Goma, DR Congo. A few years ago, Amina’s mother couldn’t afford a “normal“ school for her only daughter. So she took her to a school for deaf children even though Amina could hear perfectly well. That day Amina’s life changed forever. Amina learned the sign language and a few years later, in 2018, she started to coach Goma’s first basketball team of deaf people. They train everyday. Very hard. And they dream big. One day they wish to participate in international competitions. This film tells the story of Amina and her team: a group of young people for whom basketball is an escape route from the “noise” of the city of Goma, the third largest city in DR Congo.
4:05 PM -
Chasing Mandela's Rainbow - 86min
Director - Gary Janks (United Kingdom; South Africa)
Life in Mandela's South Africa has been an unrelenting struggle between utopian hope - and painful reality. Three school students, aided by their teachers, want to join the success story this country was meant to become, post-Apartheid. They strive for recognition, dream of their place within a society, meant to work for all. Their dissimilar backgrounds and battles illustrate why Mandela's vision never materialised and is still, a haunting and illusive rainbow. These are no fairy tales; only honest stories of real lives inside an unfair, two tier system that needs a drastic change. Their backgrounds still reflect the deep inequalities of the past, but woven into their lives is a common thread: the guts to achieve, regardless of the situation. Who will prosper, despite a broken education system and who will fail because of it, where half a nation’s youth are unemployed? And why? This is a moving, contrasting and conflicted study of epic challenges facing the “born free” children of Mandela.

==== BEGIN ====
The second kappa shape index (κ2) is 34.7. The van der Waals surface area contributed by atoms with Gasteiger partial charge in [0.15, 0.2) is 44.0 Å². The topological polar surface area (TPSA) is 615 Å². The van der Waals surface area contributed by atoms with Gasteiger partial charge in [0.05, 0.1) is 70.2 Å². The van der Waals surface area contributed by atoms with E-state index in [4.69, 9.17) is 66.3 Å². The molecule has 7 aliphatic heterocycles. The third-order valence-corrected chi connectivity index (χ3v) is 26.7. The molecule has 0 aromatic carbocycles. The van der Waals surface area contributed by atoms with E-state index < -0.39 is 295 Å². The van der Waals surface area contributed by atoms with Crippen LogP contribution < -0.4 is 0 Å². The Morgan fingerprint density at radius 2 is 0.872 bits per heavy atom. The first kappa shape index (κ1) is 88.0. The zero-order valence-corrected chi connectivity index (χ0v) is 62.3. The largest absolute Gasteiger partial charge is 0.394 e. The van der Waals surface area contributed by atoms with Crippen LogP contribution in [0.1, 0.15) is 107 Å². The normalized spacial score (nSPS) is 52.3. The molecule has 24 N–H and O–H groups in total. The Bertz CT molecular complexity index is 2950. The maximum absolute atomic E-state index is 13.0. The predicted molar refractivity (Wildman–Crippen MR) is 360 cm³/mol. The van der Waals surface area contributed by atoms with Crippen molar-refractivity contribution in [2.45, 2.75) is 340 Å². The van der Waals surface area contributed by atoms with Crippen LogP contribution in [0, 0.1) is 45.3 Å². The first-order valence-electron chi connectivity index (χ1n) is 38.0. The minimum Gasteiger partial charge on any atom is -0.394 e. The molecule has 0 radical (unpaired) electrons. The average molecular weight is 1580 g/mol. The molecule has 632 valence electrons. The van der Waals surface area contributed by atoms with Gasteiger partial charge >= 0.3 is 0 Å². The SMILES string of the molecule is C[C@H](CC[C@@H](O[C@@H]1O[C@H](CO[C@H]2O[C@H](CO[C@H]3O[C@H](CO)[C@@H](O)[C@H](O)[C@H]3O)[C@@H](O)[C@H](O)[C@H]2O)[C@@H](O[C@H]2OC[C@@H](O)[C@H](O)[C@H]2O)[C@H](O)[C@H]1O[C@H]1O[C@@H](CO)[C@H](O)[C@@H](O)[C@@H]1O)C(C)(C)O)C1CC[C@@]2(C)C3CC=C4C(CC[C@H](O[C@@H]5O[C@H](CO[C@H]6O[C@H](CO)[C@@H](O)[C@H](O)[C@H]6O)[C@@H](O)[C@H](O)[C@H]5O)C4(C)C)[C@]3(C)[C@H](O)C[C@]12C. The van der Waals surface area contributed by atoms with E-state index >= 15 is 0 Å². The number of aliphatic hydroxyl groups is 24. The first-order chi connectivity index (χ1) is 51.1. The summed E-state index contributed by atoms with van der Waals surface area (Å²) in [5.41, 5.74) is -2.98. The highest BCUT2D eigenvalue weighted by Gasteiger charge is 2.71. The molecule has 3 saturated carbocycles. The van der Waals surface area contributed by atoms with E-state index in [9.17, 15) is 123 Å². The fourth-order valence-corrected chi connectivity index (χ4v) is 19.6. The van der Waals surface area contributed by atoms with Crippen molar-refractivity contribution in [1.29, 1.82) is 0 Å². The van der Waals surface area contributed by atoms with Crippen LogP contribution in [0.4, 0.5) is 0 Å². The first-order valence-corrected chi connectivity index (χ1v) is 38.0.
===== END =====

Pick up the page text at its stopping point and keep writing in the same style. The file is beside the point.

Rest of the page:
5:35 PM -
No Limits: Wheelchair Basketball in South Sudan - 12min
Director - Leandro Badalotti, Writer - Niki Clark (United States; South Sudan)
Malat Wei was a young child when his family was forced to flee South Sudan, shortly after he contracted polio and lost the use of his legs. Though he grew up in an Ethiopian refugee camp, he fell in love with sports, spending his long days at the camp playing soccer with his able-bodied friends. Malat would use only his hands to navigate the dusty pitch. At age 12, his family was resettled as refugees in Texas where a few years later he was introduced to wheelchair basketball by a member of his church. He was immediately hooked. Now 25, he plays university-level wheelchair basketball in Arizona, after a successful stint playing professionally in France from 2015-2016. Jess Markt is from Denver, Colorado. At age 19, he was in a car accident that left him paralyzed from the chest down. Previously a college track-and-field star, wheelchair basketball was a major factor in Jess’ recovery, both physically and mentally. He now serves as the International Committee of the Red Cross’ (ICRC) Diversity, Inclusion and Sports Advisor and coaches disabled athletes in war zones, including Afghanistan, South Sudan and the Gaza Strip.
5:45 PM -
Prince of Paris - 56min
Director - Veera Lehto-Michaud (Finland; France, Cameroon)
Prince of Paris is a film about a father and daughter separated from each other by migration. It follows closely Issah, an undocumented migrant, on his journey deeper into Europe, but its focus is on those left behind. Princesse, the film's 9-year old narrator, Issah's daughter leads us to her world, allowing us a glimpse of the modern exodus seen through the eyes of a young girl. How does Princesse understand her father's decision to leave in order to secure a better future for her?
6:45 PM -
Bamba, The Taste of Knowledge - 21min
Director - Brian Valente-Quinn (United States; Senegal)
Bamba, The Taste of Knowledge explores the use of theater as a tool for disseminating Sufi stories and knowledge in the West African country of Senegal. The film follows the work of theater professionals who take the stage to enact the life of Senegalese Sufi saint Cheikh Amadou Bamba. It considers the fine line they must walk between staging religious narratives and respecting norms of representation when dealing with the image and story of a beloved national hero. Through interviews and performance footage, we meet stage artists with a cosmopolitan outlook on their craft. We also discover a vibrant Sufi culture with roots in local West African customs and a global view of Islam in today’s world.